//  8/2/17  //  Commentary

Two weeks ago, the Supreme Court released the calendar for the oral argument session that will kick off the Court’s 2017 term.  The Court’s first sitting begins the week of October 2nd, and the Court scheduled six cases for that week. Trump v. Hawaii/Trump v. IRAP, the consolidated entry ban case, is not among them.

The oral argument schedule is notable because the entry ban case is time sensitive in a way that the other cases are not, due to the temporary nature of the provisions at issue in the case.  The entry ban lasts for 90 days; the suspension of the refugee program for 120. In light of the President’s “clarifying memorandum,” both the entry ban and suspension of the refugee program became (at least partially) “effective” on June 26, 2017, when the Supreme Court partially stayed the Fourth Circuit Court of Appeals and Ninth Circuit Court of Appeals’ injunctions against the provisions. 

That means the entry ban’s 90-day term will end on September 24, 2017.  The fiscal-year-2017 refugee cap ends on September 30, 2017.  And the 120-day suspension of the refugee program will end on October 24, 2017.

Despite the looming expiration of the provisions that are at the heart of the entry ban case, the Court elected not to calendar the case for the first week of October.  Instead, it pushed the case back to the second week of the sitting, on October 10th. A week might not seem like that much of a difference. But the additional time between October 2nd and October 24th compared to the time between October 10th and 24th would go a long way toward allowing the Court to prepare and issue an opinion in the case, assuming the Court actually wanted to do so.  (Although assignments don't officially come out until the end of a sitting, the Court votes on cases at a series of conferences over the course of the sitting, and it could make an exception to assign a case on the earlier side at one of those conferences.)

The briefing schedule did not prevent the Court from scheduling the case for the first week of October. When the Court granted certiorari, it imposed the typical briefing schedule under Supreme Court Rule 25—meaning the government’s brief will be due August 10th; and Hawaii and IRAP’s brief 30 days after that (I think September 11th, but I may have counted wrong).  The government then has a reply.  While the Court’s rules allow for 30 days to file a reply, the rules also specifically contemplate that the period to file a reply would be shortened where oral argument is scheduled less than 30 days after a respondent’s brief is due:  The rule provides that a petitioner must file a reply brief at least one week before oral argument in a case.  Had the Court scheduled the entry ban cases for the first week of October, the government’s reply brief would have been due somewhere between September 25th and 27th, which is hardly an unreasonably short period to file a reply brief.  (For example, in Welch v. United States, the reply briefs had to be filed 15 days after the respondent’s brief, in order to accommodate the scheduled date of the oral argument in the case; in the entry ban case, the government's brief would have to have been filed between 14-16 days after the respondent's brief.)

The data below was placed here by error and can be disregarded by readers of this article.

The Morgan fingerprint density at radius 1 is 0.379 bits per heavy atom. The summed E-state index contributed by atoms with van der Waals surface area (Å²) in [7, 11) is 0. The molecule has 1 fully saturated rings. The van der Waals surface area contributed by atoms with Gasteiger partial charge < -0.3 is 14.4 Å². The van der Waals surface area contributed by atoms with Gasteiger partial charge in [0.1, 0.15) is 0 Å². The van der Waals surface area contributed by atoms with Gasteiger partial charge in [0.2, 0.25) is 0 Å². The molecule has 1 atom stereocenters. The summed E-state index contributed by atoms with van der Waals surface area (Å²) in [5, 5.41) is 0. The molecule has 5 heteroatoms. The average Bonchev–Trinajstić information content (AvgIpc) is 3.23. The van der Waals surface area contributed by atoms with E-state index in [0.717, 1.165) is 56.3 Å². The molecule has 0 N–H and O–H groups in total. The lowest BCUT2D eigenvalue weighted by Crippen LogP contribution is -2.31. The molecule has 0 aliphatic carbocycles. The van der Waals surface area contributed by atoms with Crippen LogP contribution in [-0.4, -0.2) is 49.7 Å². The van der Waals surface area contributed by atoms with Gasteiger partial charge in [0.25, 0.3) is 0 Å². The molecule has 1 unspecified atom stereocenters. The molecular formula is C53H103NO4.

The Court’s decision not to schedule the entry ban case for the first week of October might be further evidence of what several commentators identified in the Supreme Court’s June 26 decision and order—an inclination to never decide the case on its merits. When the Court granted the petitions for certiorari, it knew full well that the order’s provisions were temporary; that fact was featured prominently in the certiorari briefing and stay briefing. 

While the Court’s scheduling of the entry ban case may not provide it with the time to decide the case, it does put the Court in a position to order additional briefing on whether the case is moot before the Court even hears argument.  That may be an attractive approach to the extent the Court doesn’t even want to discuss the merits of the case at oral argument, in addition to not wanting to write about the merits of the case in an opinion.  The entry ban expires September 24th, and the respondents’ briefs will be due around September 11th.   The Court could request briefing on whether the case is moot some time after September 11th, when each side will have filed its opening brief.  It could even request briefing on whether the case is moot after September 24th and still have the briefing before the oral argument. After all, the Court gave Hawaii four days to file a response to the government’s motion to clarify the scope of the injunction, and two of those days were weekends. And if the Court ordered additional briefing on September 25th, it could give both sides a week to file a brief and still have the briefs a week before the oral argument.